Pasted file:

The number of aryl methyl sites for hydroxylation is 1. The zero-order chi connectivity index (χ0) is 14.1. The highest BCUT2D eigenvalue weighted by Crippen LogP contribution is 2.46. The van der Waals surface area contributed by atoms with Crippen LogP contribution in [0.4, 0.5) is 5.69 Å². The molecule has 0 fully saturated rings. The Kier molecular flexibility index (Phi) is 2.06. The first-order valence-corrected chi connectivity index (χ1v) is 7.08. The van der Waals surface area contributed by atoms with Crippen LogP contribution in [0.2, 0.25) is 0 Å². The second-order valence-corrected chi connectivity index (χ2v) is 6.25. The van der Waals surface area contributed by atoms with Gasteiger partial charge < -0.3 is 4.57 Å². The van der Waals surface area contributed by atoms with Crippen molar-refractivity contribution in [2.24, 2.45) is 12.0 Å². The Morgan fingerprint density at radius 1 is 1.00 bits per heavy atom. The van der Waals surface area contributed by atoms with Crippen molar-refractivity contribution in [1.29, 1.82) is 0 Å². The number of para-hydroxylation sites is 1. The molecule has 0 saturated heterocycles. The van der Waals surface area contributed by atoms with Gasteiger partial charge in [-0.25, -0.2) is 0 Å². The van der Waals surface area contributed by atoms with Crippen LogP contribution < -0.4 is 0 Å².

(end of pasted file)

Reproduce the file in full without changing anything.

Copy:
The number of aryl methyl sites for hydroxylation is 1. The zero-order chi connectivity index (χ0) is 14.1. The highest BCUT2D eigenvalue weighted by Crippen LogP contribution is 2.46. The van der Waals surface area contributed by atoms with Crippen LogP contribution in [0.4, 0.5) is 5.69 Å². The molecule has 0 fully saturated rings. The Kier molecular flexibility index (Phi) is 2.06. The first-order valence-corrected chi connectivity index (χ1v) is 7.08. The van der Waals surface area contributed by atoms with Crippen LogP contribution in [0.2, 0.25) is 0 Å². The second-order valence-corrected chi connectivity index (χ2v) is 6.25. The van der Waals surface area contributed by atoms with Gasteiger partial charge < -0.3 is 4.57 Å². The van der Waals surface area contributed by atoms with Crippen molar-refractivity contribution in [2.24, 2.45) is 12.0 Å². The Morgan fingerprint density at radius 1 is 1.00 bits per heavy atom. The van der Waals surface area contributed by atoms with Crippen molar-refractivity contribution in [1.29, 1.82) is 0 Å². The number of para-hydroxylation sites is 1. The molecule has 0 saturated heterocycles. The van der Waals surface area contributed by atoms with Gasteiger partial charge in [-0.25, -0.2) is 0 Å². The van der Waals surface area contributed by atoms with Crippen LogP contribution < -0.4 is 0 Å².